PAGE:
Flexibility and Agility Help Prevent Hamstring Injuries in Sprinters
When running, the hamstring cycles through transitions between eccentric contractions immediately followed by a concentric contraction. During the swing phase of sprinting at maximum speed, the hamstring is maximally stretched as it simultaneously creates tension to slow knee extension. Upon contact, the hamstring instantly contracts as the body is propelled forward. It is believed that the majority of hamstring injuries occur during the eccentric contraction during the swing phase.
Sugiaru et al. investigated the impact of flexibility and agility training on hamstring injuries. Two probable methods of hamstring injury included a lack of synchronization between the hamstring and the quadricep, and a lack of flexibility in the hamstring. If the hamstring and quadriceps do not function in rhythm, the hamstring has the possibility of overstretching. In addition, if the hamstring is too tight, the high velocity of the swing phase may lengthen the hamstring further than it can handle causing injury. They found that adding flexibility and agility training to an existing strength program decreased the prevalence of injury.
It is well known that strengthening the hamstring will decrease hamstring injuries. One common method that the researchers confirmed is the Nordic hamstring curl. The emphasis on the eccentric portion of the exercise correlates to the action of the hamstring during the swing phase of the stride. They also found that dynamic and static stretching as a means of increasing flexibility was successful in reducing the rate of injury. However, stretching immediately before exercise had no correlation to a decrease in injury. Agility training such as mini hurdle jumps and step overs assisted in developing greater synchronization of the hamstring and quadriceps, contributing to a decrease in injury risk. In order to reduce the risk of a hamstring injury, incorporating a mix of strength, agility, and flexibility exercises is preferred.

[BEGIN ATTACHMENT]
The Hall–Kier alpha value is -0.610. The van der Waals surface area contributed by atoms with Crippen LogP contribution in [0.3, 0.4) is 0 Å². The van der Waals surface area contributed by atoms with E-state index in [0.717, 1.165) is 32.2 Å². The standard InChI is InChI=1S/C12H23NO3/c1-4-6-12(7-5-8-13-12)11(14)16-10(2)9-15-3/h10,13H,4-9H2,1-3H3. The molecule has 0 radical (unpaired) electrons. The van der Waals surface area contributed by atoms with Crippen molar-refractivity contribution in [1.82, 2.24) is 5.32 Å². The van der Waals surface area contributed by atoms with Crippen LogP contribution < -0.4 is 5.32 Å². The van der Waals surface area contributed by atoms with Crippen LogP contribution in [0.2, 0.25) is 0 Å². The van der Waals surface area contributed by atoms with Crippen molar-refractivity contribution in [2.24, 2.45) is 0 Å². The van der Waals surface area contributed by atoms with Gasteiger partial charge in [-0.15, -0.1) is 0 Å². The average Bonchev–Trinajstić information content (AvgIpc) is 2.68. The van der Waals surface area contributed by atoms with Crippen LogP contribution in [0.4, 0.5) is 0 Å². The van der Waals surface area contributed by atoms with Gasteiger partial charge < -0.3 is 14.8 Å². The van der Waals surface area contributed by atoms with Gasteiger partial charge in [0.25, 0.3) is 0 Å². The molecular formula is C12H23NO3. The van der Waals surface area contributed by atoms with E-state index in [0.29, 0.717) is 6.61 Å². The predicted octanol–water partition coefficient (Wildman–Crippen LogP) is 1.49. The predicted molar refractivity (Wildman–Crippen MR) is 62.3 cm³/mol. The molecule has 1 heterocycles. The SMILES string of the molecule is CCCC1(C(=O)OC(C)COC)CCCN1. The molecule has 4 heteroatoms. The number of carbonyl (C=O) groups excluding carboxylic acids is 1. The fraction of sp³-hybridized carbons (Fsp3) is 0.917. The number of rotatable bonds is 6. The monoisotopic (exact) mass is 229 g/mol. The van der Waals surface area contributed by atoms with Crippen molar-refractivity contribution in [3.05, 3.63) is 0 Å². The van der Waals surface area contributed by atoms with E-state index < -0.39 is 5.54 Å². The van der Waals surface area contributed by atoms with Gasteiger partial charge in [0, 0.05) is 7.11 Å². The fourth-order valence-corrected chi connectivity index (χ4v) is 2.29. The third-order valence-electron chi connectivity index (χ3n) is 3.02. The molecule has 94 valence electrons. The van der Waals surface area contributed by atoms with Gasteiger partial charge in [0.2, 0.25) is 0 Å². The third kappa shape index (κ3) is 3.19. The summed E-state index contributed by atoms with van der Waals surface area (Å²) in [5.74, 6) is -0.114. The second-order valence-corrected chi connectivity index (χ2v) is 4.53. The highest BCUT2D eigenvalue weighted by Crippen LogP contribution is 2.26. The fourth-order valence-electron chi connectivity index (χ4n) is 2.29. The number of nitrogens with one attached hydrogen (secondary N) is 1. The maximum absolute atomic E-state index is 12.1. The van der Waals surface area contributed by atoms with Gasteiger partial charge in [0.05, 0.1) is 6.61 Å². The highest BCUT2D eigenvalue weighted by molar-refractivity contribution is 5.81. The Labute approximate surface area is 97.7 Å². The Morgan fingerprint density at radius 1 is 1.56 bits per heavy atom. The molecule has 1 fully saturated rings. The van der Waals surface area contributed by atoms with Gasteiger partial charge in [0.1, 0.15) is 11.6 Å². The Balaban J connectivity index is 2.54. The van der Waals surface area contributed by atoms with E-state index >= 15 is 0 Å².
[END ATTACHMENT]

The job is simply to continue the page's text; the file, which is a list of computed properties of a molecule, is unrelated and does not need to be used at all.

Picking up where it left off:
You can find the article here: https://www.ncbi.nlm.nih.gov/pmc/articles/PMC5298567/